Aside from the earlier cases already The case of Interstate Sav. & T. Co. cited, which were disapproved in the v. Wyatt (1915) 27 Colo. App. 217, Pelican Case, apparently the only case 147 Pac. 444, resembles the Hunting- which has expressly held that a court ton Case, as the court, while holding of one state was bound to enforce a that the statute under which the judg- judgment rendered under a penal statment in question was recovered in the ute of another is Schuler v. Schuler other state was not penal in the sense (1904) 209 Ill. 522, 71 N. E. 16, where of the principle that a court of one the court declared that when a court state or country will not enforce the of a sister state having jurisdiction penal laws of another, and therefore of the persons and of the subject-matthat the action could be maintained on ter has taken cognizance and renderea the judgment, declared generally that a judgment in a sum of money for the the rule that the judgment of one state penalty prescribed or the amound promust be given full faith and credit vided for under a penal statute, a when sued upon in another is subject judgment so rendered is entitled to full faith and credit in every other state, giving to the other party the state, and an action may be main- results of prohibited and criminal acts tained thereon in another state. The

done in another state, is not entitled court does not discuss the question, to be enforced in the state whose laws but cites 2 Black on Judgments, 2d ed. have been violated." $$ 870, 871, which do not appear to Although the question as to what support the decision in its broad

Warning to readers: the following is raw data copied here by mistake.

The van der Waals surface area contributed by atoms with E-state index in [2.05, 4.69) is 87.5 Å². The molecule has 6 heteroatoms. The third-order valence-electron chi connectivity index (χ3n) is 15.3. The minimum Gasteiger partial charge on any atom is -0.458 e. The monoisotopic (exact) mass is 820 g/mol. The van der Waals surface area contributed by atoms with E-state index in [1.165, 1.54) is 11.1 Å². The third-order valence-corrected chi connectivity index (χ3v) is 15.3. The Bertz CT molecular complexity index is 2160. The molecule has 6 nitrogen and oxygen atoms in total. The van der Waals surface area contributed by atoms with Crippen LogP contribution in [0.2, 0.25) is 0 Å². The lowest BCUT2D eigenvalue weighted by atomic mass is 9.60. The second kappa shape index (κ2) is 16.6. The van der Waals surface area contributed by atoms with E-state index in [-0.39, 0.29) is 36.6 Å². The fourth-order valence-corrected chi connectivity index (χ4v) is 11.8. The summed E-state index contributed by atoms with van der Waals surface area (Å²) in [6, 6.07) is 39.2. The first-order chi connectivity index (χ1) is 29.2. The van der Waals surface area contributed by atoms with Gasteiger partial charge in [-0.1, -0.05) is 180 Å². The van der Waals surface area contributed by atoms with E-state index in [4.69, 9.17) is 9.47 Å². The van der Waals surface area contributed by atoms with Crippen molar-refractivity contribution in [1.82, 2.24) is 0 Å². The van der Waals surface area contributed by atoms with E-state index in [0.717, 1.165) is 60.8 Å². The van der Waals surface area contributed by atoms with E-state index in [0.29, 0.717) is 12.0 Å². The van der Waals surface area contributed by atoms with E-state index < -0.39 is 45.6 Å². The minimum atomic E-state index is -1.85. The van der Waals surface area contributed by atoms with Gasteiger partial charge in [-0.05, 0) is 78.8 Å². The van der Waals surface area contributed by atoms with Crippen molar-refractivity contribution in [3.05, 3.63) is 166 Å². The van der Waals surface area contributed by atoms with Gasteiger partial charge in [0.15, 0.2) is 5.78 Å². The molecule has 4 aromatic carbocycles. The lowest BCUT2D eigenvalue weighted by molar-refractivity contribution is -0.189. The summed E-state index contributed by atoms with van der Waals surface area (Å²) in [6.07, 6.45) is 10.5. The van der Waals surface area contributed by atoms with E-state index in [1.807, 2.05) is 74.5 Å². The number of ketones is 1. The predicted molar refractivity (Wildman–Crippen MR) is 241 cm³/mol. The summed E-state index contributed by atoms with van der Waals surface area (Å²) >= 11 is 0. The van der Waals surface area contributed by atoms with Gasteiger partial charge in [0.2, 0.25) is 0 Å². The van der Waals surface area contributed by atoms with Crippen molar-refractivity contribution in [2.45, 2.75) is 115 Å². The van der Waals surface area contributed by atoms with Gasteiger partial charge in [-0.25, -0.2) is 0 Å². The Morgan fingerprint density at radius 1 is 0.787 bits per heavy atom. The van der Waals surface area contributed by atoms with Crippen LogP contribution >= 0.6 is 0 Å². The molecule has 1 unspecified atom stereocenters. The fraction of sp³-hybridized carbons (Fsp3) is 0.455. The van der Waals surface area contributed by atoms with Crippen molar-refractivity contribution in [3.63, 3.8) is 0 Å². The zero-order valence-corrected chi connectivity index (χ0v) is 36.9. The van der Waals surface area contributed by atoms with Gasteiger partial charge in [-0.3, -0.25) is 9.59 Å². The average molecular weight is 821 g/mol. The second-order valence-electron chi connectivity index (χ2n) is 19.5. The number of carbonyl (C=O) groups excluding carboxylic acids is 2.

laws are penal in the international scope.

sense and within the principle that The prevailing opinion by Mr. Jus

such laws will not be enforced in an. tice Holmes in Fauntleroy v. Lum

other state or country is not within (1908) 210 U. S. 230, 52 L. ed. 1039, 28 Sup. Ct. Rep. 641, however, not only

the scope of this note, it may be obthrows some doubt upon the Pelican

served that the strict criterion of peCase as authority for the general prin

nal laws adopted by the United States ciple that a court of one state, when

Supreme Court in Huntington v. Atcalled upon to enforce a judgment

trill (U. S.) supra, which makes the of another, may go behind the face character of a law in this regard deof the judgment to ascertain if it was pend upon the question "whether its rendered upon a cause of action the purpose is to punish an offense against enforcement of which would have the public justice of the state, or to been contrary to the public policy of afford a private remedy to a person the former, but also upon its specific injured by wrongful acts,” operates application of that principle to judg- practically to confine within somewhat ments rendered under penal statutes. narrow limits the principle that a He called attention to the fact, already court of one state may decline to enalluded to, that the Pelican Case did

tertain an action upon a judgment renot involve an action in one state upon covered under a penal statute in a judgment recovered in another, but

another, even assuming that that prinwas an original action in the United

ciple has not been impaired by the States Supreme Court by the state of majority opinion in the Fauntleroy Wisconsin upon a judgment recovered

Case; since, as pointed out in the against a foreign corporation for a

Huntington Case, that criterion, alfine or penalty imposed by the Wis

though not binding upon the state consin statute upon corporations do- courts when the action is based iming business within the state and fail

mediately upon the statute, is binding ing to make certain returns, and that